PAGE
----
Micah was a featured artist at the event, which is one of the largest international biblical and social justice conferences in the world. For those unfamiliar with spoken word, Micah describes it as poetry that is "written to be performed rather than read on a page.”

Much of the Long Beach, Calif., artist's work focuses on social justice, either directly or indirectly. Micah says he didn’t set out to be an advocate for justice or to necessarily inspire others to be justice-minded—a lot of his writing has been “accidentally justice-focused,” he says. “It’s just really paying attention and listening to people.”

Micah was first exposed to spoken word during the summer before his junior year of college. A friend invited him to an open mic in L.A. and he decided to participate. He had no idea how much that night, and the unique form of expression, would impact his life.

At the open mic Micah saw a bunch of people “spilling their hearts, and it was amazing to [me] that people would be so vulnerable with a group of strangers and yet it didn’t feel awkward—I saw people talking about their deepest spiritual wounds.” He recognized that “here is an art form… or platform, where people are already being open and inviting spiritual conversations.” He saw it as an opportunity to take what many saw as a time to reflect on sorrow in their lives and use it instead to “speak some hope and some truth and some life into [it]."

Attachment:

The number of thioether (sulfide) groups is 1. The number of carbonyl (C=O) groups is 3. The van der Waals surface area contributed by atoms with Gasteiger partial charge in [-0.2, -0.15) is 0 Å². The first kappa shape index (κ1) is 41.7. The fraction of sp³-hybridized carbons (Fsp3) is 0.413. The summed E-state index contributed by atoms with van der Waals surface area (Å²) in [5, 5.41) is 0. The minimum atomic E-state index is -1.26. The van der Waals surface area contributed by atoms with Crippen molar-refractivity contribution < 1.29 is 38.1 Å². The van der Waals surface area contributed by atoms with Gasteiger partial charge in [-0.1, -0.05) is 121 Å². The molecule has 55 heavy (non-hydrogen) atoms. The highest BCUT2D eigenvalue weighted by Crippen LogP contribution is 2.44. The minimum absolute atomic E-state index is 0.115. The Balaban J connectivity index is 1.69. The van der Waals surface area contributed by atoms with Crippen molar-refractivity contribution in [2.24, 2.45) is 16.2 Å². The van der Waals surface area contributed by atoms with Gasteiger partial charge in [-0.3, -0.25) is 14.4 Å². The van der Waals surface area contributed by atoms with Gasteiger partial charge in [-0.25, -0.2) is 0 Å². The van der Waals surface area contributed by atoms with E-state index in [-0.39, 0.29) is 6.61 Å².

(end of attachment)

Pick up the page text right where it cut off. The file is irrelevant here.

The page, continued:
I first heard Micah’s testimony on YouTube; he talked about his modest upbringing and the important role faith played in his life from an early age. “My mom had a very simple plan for teaching us the truth of God and that was, ‘Read the Bible, just read it.’” Micah’s immersion in the Word has greatly influenced his faith and his work. 

“[Jesus] was a brilliant poet," Micah says. "He used art to communicate truth… When Jesus is revealing himself, he could have just said, ‘I am the second person in the Trinity; God in the flesh’. No, he said, ‘I am the Good Shepherd. I am the Door. I am the Light’. These are metaphors. He was using poetic language to reveal who he was to us. I see that in scripture. That influences me.”

Continue reading "Justice Is Not Just Extra Credit for Poet Micah Bournes" »